This year I have a pretty good excuse for the dearth of handmade delicacies - I'm deep into the edit of A PLACE OF HER OWN with the dreaded deadline looming just before Christmas. So if I don't send out Christmas cards this year, I hope my friends will understand. 

But the one thing I always make time for is decorating the house. My family calls me 'Mrs Christmas' - I have a cupboard full of ornaments and Christmas bric-a-brac collected over the years, many of them handcrafted by talented friends. You can see some of their work in last year's pics. And here are some glimpses of Christmas at our place in 2013.

Christmas tree 2013

 Christmas stairs

Christmas flowers

Wishing you all a joyful Christmas and a happy, healthy and fulfilling 2014!

Deborah



  fbook icon 60About a Dog

 

Angel beach 

My kelpie dog, Angel, is almost eight months old. In human terms, I suppose you'd call it toddlerhood. One minute she's well behaved, sitting and lying down on command; the next she's ripping out plants and tearing the flyscreen on the back door into shreds. Yes, I know things will get better. Other kelpie owners assure me that it's simply a matter of maturation. I'll keep you posted.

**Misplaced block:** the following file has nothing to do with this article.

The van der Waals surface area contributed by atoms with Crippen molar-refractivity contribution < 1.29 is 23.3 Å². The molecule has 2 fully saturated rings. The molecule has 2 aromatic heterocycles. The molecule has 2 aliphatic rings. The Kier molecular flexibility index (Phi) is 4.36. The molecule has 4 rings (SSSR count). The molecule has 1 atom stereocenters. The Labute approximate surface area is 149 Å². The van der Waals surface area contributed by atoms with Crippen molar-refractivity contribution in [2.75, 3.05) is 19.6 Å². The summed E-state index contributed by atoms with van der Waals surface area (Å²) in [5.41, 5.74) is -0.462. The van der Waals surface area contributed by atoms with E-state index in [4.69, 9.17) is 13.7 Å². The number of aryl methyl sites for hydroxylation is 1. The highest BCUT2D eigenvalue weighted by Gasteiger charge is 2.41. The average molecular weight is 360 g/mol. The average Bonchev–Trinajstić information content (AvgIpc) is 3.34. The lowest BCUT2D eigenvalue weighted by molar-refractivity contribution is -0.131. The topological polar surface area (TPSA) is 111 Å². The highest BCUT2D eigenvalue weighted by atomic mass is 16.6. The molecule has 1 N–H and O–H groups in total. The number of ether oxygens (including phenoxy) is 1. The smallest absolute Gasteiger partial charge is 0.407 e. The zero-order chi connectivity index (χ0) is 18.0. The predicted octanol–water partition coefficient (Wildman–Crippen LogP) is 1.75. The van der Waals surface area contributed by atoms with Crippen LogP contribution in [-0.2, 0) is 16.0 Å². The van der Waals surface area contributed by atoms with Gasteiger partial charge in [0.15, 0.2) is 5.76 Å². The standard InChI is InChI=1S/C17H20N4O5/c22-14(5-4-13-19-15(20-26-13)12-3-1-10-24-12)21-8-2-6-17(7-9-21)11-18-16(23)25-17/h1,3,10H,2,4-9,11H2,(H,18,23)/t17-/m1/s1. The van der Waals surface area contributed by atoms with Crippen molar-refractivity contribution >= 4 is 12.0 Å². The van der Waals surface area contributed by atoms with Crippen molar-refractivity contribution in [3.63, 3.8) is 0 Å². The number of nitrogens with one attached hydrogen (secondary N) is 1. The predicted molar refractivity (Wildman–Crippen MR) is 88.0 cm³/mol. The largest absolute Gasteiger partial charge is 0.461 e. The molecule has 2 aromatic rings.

In the meantime, here's her life so far - in pictures.

Angel PWK4227

DOB Angel 32

 

DOB Angel 42

Angel20131101 3

Angel20131119 2

Deborah O’Brien

November 27, 2013

 


What’s Next ? 'A Place of Her Own' 

 DOB MCE 00

Writing a novel is a solitary, deeply personal process. You sit at your laptop for months, tapping out the story. Even when you shut down your computer at night, the book continues to fill your thoughts and inhabit your dreams. Its characters become as close to you as your dearest friends. And speaking of friends, you don't see much of them because you only have time for the imaginary ones. In effect, you’ve become a hermit hidden away in your writing cave, obsessed by the make-believe world you're building word by word, sentence by sentence.

So it’s a relief when you finish the final draft and hand it over to your publisher. Yet it’s also extremely daunting. You wait with bated breath for the feedback. You check your emails incessantly. When the much anticipated response arrives in your inbox, your heart rate escalates towards tachycardia. Then you exhale with relief when the message says, ‘I couldn’t put it down’.